Published: September 2020
Britain and the Ocean Road was conceived as something of a ‘bridging’ book intended to introduce a general audience to the story of Britain and the sea. The eight shipwrecks are used as historical waypoints to chart how Britain became a maritime and colonial superpower, and they span a huge time frame from 1297 through to 1825.
The human stories of eight shipwrecks serve as waypoints on the voyage, as the book explores how and why Britain became a global sea power. Each chapter has people at its heart – sailors, seafaring families, passengers, merchants, pirates, explorers, and many others. The narrative encompasses an extraordinary range of people, ships and events, such as a bloody maritime civil war in the 13th century, a 17th-century American teenager who stepped from one ship to another - and into a life of piracy, a British warship that fought at Trafalgar (on the French side), and the floating hell of a Liverpool slave-ship, sunk in the year before the slave trade was abolished.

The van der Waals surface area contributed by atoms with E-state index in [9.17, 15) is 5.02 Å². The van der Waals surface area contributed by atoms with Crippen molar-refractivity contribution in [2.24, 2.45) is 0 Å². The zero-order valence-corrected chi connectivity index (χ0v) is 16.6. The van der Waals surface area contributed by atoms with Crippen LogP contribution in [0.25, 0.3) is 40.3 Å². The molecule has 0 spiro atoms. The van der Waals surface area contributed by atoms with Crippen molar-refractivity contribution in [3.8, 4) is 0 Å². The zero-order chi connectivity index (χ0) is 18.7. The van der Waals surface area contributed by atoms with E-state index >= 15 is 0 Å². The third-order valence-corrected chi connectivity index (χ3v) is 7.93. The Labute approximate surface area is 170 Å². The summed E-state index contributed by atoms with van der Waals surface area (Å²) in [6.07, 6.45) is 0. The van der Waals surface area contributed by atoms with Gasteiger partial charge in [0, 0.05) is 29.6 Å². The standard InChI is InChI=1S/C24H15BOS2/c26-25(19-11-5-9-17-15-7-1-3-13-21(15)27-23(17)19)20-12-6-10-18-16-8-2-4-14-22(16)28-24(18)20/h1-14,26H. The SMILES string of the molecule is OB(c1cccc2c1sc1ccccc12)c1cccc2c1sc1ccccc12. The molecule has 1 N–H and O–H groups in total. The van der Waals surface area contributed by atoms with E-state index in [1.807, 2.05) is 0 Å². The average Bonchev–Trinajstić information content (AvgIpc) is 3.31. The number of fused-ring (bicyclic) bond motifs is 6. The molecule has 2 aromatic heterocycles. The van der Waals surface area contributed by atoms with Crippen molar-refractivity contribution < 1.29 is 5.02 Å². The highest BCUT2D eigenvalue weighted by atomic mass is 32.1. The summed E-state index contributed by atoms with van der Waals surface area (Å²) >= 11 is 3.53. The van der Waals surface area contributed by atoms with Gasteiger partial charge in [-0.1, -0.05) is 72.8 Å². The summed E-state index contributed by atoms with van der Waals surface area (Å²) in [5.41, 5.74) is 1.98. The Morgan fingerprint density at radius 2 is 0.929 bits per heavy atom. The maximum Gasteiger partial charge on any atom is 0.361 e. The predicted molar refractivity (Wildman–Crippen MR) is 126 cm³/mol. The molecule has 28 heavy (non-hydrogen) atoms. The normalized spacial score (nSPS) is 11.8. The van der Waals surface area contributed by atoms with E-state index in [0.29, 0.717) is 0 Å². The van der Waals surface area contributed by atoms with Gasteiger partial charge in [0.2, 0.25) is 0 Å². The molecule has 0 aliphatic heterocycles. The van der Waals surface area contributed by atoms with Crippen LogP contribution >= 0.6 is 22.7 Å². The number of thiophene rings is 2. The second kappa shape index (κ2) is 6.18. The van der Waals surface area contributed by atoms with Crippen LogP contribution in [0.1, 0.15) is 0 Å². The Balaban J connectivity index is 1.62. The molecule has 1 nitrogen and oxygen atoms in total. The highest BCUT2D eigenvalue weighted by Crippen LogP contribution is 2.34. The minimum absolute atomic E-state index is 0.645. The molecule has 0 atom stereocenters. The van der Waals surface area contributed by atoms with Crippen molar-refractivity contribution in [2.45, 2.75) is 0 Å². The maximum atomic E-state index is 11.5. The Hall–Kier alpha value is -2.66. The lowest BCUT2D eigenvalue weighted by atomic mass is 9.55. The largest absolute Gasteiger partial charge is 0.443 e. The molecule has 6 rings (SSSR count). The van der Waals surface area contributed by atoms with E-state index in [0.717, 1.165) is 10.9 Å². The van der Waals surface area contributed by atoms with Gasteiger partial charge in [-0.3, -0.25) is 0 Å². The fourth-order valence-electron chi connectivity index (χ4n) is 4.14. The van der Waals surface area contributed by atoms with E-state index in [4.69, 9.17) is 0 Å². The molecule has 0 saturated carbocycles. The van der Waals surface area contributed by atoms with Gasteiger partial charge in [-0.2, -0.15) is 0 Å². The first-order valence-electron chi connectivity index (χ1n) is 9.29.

The book is full of surprising details and scenes, including England’s rudest and crudest streetname, what it was like to be a passenger in a medieval ship (take a guess), how a fragment of the English theatre reached the Far East during Shakespeare’s lifetime, who forgave who after a deadly pirate duel, why there were fancy dress parties in the Arctic, and where you could get the best herring.
Britain and the Ocean Road is the first of two works aimed at introducing a general audience to the gripping (and at times horrifying) story of Britain, its people and the sea. The books will also interest historians and archaeologists, as they are based on original scholarship. The second book, Black Oil on the Waters, will take the story from the age of steam to the 21st century.